One other big consideration is alcohol. Laws prohibit alcohol being drunk on all local islands. Expats often visit resorts for a day or an evening to go to the bars there. This can be a costly habit though, as resorts often charge entrance fees, drinks at resorts aren’t cheap and on top of that there is the cost of a speedboat transfer. Look out for expat social events if you want to meet up with other expats for a drink or a party.

Pork is also forbidden so don’t expect bacon for breakfast!

One final consideration is that local islands are not always as pristine as the picture perfect resort islands. Though they’re catching up and are still beautiful in their own way, be forewarned that there are still some growing pains and there is definitely room for improvement. The Maldivians historically threw their waste into the ocean. That was no real issue in the days when waste was predominantly food waste and biodegradable. Then came along plastic and then came one million visitors. Add all this together and we are presented with a country that has a significant challenge regarding waste removal.”


Any resources you found useful during the process of moving to and/or building a new life in the Maldives?

“I didn’t really refer to any websites other than Immigration.gov.mv However, if you are moving to the Maldives as part of a business venture then I would highly recomend reading all that is available on the following websites in order to know what is expected from businesses: Mira.gov.mv & Trade.gov.mv

Don’t expect to be told all there is to know. More often than not you will stumble upon updates as opposed to being informed formally!”

Is there something you just have to see or do when you are in the Maldives?

“Get into the water! Snorkel or scuba dive and if you don’t dive take the opportunity to learn to dive. With the water a consistent 27-28 degrees Celcius (81-82F) there is in my opinion no better place to learn to dive. No matter where you are based in the Maldives, great snorkelling and diving opportunities are on your doorstep.”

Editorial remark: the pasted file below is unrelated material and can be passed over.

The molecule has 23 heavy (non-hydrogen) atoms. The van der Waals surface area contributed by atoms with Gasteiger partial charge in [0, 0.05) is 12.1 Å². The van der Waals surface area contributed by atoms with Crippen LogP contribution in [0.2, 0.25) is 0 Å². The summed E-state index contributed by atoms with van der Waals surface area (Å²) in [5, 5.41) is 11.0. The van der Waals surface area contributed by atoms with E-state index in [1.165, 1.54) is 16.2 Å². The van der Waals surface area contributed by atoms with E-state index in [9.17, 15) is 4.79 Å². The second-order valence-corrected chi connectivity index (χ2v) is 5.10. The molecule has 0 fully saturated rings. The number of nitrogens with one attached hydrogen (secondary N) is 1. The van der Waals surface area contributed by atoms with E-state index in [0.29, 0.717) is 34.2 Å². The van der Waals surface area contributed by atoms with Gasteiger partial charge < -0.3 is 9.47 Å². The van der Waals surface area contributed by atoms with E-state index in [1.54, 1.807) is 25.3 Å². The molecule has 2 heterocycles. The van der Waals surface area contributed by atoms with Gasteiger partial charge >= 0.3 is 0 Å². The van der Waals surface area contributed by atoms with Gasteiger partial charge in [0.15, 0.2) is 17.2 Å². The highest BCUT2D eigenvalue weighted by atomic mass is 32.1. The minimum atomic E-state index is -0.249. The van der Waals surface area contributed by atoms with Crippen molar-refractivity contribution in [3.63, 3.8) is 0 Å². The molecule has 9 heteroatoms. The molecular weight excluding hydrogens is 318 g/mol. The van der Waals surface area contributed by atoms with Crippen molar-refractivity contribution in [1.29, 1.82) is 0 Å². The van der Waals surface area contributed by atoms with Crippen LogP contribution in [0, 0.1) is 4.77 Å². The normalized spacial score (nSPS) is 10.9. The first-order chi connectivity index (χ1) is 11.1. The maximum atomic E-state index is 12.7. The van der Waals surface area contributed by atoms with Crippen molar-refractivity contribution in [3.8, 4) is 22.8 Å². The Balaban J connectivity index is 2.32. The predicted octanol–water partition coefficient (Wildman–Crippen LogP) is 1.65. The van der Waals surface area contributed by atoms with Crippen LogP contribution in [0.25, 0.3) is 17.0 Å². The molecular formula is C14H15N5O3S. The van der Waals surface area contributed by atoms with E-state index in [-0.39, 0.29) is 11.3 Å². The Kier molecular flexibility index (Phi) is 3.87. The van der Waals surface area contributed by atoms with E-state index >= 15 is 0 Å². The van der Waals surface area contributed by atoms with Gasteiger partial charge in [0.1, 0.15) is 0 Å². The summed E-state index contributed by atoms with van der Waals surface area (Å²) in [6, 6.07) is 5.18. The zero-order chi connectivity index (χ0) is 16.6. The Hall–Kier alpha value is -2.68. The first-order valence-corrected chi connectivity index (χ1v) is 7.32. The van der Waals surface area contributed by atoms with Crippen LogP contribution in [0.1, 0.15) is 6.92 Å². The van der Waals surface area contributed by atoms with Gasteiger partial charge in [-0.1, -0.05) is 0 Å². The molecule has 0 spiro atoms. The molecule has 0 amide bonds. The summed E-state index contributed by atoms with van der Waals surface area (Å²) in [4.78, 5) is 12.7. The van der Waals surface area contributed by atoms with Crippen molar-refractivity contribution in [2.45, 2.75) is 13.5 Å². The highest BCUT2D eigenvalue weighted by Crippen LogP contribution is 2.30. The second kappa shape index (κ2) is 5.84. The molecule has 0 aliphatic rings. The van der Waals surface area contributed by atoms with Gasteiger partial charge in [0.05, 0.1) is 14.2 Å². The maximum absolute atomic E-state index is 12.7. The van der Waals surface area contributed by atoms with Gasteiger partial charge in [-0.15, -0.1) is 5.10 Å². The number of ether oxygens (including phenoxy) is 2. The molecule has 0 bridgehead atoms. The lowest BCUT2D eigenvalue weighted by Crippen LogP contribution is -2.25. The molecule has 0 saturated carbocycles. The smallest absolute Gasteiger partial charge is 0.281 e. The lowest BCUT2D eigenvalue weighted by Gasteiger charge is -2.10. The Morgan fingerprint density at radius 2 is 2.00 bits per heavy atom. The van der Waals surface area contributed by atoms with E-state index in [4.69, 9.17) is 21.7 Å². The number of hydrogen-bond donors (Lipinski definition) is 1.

interview about expat life in the Maldives

About Ruth

Ruth Franklin has been living in the Maldives for almost 6 years. She is originally from the UK where she worked at retailer British Home Stores for 27 years.

Ruth moved to the Maldives in 2012 and is co-founder of Secret Paradise Maldives, a unique tour company specializing in day tours and multi day tours throughout the Maldives which allows tourists to engage with locals.

About the Maldives

about the Maldives

The Maldives is a tropical island-nation in the Indian Ocean. It is composed of 26 ring-shaped atolls, which are made up of around 1,200 islands. The Mladives is known for its beaches, blue lagoons and extensive reefs.

Only around 200 of the country’s islands are inhabited and another 100+ are used as resort islands.

Every resort in the Maldives is located on its own private island with stunning white-sand beaches and an incredible reef surrounding the island. The unrivalled luxury and incredible natural beauty make the Maldives an obvious choice for a vacation of a lifetime.

Political situation and culture

The Maldives has long been ruled over with an iron fist by Maumoon Abdul Gayoom, who did not hesitate to jail dissidents and was re-elected five times in more or less rigged elections. Under international pressure, free and fair elections were finally held in 2008, and Gayoom conceded defeat to opposition leader Mohamed Nasheed.

Following protests that started in May 2011, president Nasheed was forced to resign from office on 7 February 2012. Mohammed Waheed Hassan, supported by the former dictator, was appointed president of the Maldives. There have been reports of violence and human rights violations by the security forces against protesters backing Nasheed.

Maldivians are almost entirely Sunni Muslim, and the local culture is a mixture of South Indian, Sinhalese and Arab influences. Alcohol, pork, drugs and public observance of non-Muslim religions are banned on the inhabited islands. The resort islands however do not have to follow these laws and it feels like here almost anything goes.

“I first came to the Maldives with no idea how different it was to the rest of the world. How fragile or challenging life seems here at the mercy of the sea, with so few resources locally available. It’s such a contradiction that this is also where to find some of the world’s most luxurious hotel properties.” – Tom Masters, writer for Lonely Planet

Are you thinking about traveling to the Maldives?
Also read:
 My Top 3 Luxury Resorts in The Maldives

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Interview with an expat about living in the Maldives

Featured image: the densely populated capital city Malé. Picture by Shahee Ilyas

Author: Sanne Wesselman
A traveler, wanderer, digital nomad and entrepreneur. Owner of marketing company A to Z Marketing (Atozmarketing.eu).
I spend most of my time living and working abroad and use this blog to share some of my international experiences and travel tips.